Eyes on Spotify as music innovator debuts on stock market
The Swedish company will begin trading later Tuesday as SPOT on the New York Stock Exchange, bringing a fresh new stage to a service founded a decade ago.
In a rare move, Spotify will list existing shares directly on the bourse rather than issuing new stock, allowing its founders and investors to maintain control and avoiding the cost of hiring Wall Street underwriters.
Spotify will nonetheless be closely watched as it starts trading as the market weighs whether to believe that the company — big in cool factor but short on profit — has a rosy future.
John Tinker, analyst at Gabelli and Co., kicked off assessments of Spotify by rating it a hold — advice neither to buy nor sell.
While anticipating that Spotify share prices could start off strong, he saw risks for the company — which has yet to extract itself from the red.
“Apple is growing faster than Spotify and has a different business model whereby music does not have to be profitable on a standalone basis,” he said.
Spotify said in a regulatory filing that it had 159 million monthly users including 71 million paying subscribers — twice that of closest rival Apple Music, which the iPhone maker launched in 2015 to win a slice of the growing streaming market.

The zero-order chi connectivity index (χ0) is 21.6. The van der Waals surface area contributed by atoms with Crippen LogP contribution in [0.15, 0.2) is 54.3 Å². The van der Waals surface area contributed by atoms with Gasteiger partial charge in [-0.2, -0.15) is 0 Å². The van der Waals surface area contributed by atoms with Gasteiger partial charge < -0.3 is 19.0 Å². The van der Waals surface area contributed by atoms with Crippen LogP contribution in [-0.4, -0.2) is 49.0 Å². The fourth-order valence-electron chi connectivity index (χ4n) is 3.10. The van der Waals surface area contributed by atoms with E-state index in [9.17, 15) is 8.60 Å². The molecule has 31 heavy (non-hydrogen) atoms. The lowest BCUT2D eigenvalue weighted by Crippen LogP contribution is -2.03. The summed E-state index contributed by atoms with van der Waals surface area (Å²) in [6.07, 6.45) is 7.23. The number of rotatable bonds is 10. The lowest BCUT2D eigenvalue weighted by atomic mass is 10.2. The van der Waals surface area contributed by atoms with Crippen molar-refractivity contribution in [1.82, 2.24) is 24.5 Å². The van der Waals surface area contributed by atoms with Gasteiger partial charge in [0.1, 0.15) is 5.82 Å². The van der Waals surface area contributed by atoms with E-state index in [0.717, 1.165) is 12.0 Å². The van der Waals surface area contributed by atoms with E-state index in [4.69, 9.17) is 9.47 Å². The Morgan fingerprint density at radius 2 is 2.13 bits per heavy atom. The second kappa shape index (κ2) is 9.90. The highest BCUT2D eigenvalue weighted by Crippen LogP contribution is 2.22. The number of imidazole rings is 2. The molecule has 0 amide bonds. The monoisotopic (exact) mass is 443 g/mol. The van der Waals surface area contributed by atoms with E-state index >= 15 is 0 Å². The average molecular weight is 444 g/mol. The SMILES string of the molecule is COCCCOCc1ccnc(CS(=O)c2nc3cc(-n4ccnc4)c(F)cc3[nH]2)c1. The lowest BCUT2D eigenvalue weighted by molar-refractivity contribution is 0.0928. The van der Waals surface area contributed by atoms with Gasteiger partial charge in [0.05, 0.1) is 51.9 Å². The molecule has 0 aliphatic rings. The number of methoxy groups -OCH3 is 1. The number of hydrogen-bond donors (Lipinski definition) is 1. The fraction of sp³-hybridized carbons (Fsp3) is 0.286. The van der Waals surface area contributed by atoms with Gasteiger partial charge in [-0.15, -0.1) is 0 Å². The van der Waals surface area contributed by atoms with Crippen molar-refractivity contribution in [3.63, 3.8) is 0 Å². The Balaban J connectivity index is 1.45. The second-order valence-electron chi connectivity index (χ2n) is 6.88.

Spotify warned last week that its sales growth was likely to slow this year, but that it still expected to post a narrower annual loss.
Making streaming mainstream
Spotify has helped change the way much of the world listens to music by popularizing streaming — unlimited, on-demand songs online.
In the United States, the largest music market, revenue from recorded music grew a robust 16.5 percent in 2017, marking the first time since 1999 at the dawn of online music that the business has expanded for two years in a row.
The growth — in line with global trends — was almost entirely attributable to the rise in streaming subscriptions, according to the Recording Industry Association of America.
Spotify has also managed to mollify critics, at least for now, thanks to its massive reach.
Pop superstar Taylor Swift, who once railed that Spotify was short-changing artists and boycotted the service, recently debuted a video as an exclusive to the platform.
Few prominent Western artists still refuse to stream on Spotify other than rap mogul Jay-Z, who runs his own fledging rival Tidal, and his wife Beyonce.
But Spotify faces rising competition not just from Apple but from retail behemoth Amazon, which has boasted of quick growth for its new service.
Google is also looking to cash in further from streaming through YouTube, while Facebook has sealed deals with the three major record label conglomerates in anticipation of further music projects.
‘Ups and downs’
Spotify’s 35-year-old chief executive and co-founder Daniel Ek, in a blog essay before the stock listing, said he believed his company had ample “room to learn and grow.”
“I have no doubt that there will be ups and downs as we continue to innovate and establish new capabilities,” he wrote.
“Nothing ever happens in a straight line — the past 10 years have certainly taught me that.
“My job is to ensure that we keep our foot on the pedal during the ups, so that we don’t become complacent, and that we continue to stay the course with a firm grip on the wheel during the downs.”